After last year’s cancelled Remembrance Day services, the decision to cancel Melbourne’s ANZAC Day march due to the current outbreak from hotel quarantine is disappointing.
I am somewhat surprised that this decision has been made 10 weeks out from ANZAC Day. I know my colleague the Shadow Minister for Veteran affairs Tim Bull will seek more information on why this call had to be made so early.
However, I hope common sense prevails and that the current circumstances in late April – not in mid-February – are the first consideration in any restrictions imposed on the day’s commemorative services.
Of course, we have to monitor the coronavirus situation and public health must come first, but last year we saw Remembrance Day services cancelled in communities that had no cases and were well prepared to implement the required guidelines.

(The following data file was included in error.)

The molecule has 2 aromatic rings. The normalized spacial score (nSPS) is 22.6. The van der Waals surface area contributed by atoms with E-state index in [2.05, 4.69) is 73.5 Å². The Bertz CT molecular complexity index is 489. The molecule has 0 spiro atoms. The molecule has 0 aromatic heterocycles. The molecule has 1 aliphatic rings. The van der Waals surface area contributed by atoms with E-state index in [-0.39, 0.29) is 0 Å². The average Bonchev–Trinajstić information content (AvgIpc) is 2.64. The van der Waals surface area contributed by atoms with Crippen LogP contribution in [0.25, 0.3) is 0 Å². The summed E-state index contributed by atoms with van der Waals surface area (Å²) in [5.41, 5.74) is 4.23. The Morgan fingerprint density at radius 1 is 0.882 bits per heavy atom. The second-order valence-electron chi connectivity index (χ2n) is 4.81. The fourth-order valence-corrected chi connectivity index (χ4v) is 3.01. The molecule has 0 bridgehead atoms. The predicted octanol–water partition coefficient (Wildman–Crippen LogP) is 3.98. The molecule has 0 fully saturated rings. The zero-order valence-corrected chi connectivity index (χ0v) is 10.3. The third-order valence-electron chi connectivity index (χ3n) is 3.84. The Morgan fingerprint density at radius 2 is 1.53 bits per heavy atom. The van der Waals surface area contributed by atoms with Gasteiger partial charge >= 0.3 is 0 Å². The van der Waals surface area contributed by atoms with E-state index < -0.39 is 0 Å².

Every year on April 25, the anniversary of the Gallipoli landing, we take time to remember those who fought and made the ultimate sacrifice in all theatres of war.
With international travel restrictions still preventing Australians making the pilgrimage to Turkey, local services hold even more significance.
We must take every precaution to keep Victorians safe, particularly those who are most vulnerable – including our veterans – but restrictions must be realistic and logical.
With the outbreak currently contained to Melbourne, there is no case at this stage for blanket statewide cancellations.
Our communities are facing difficult times at present.
In the situation we are facing, it is perhaps more pertinent that ever to ensure Victorians have an opportunity to come together, where safe, to remember the brave men and women who served, the challenges they faced and hardships they endured.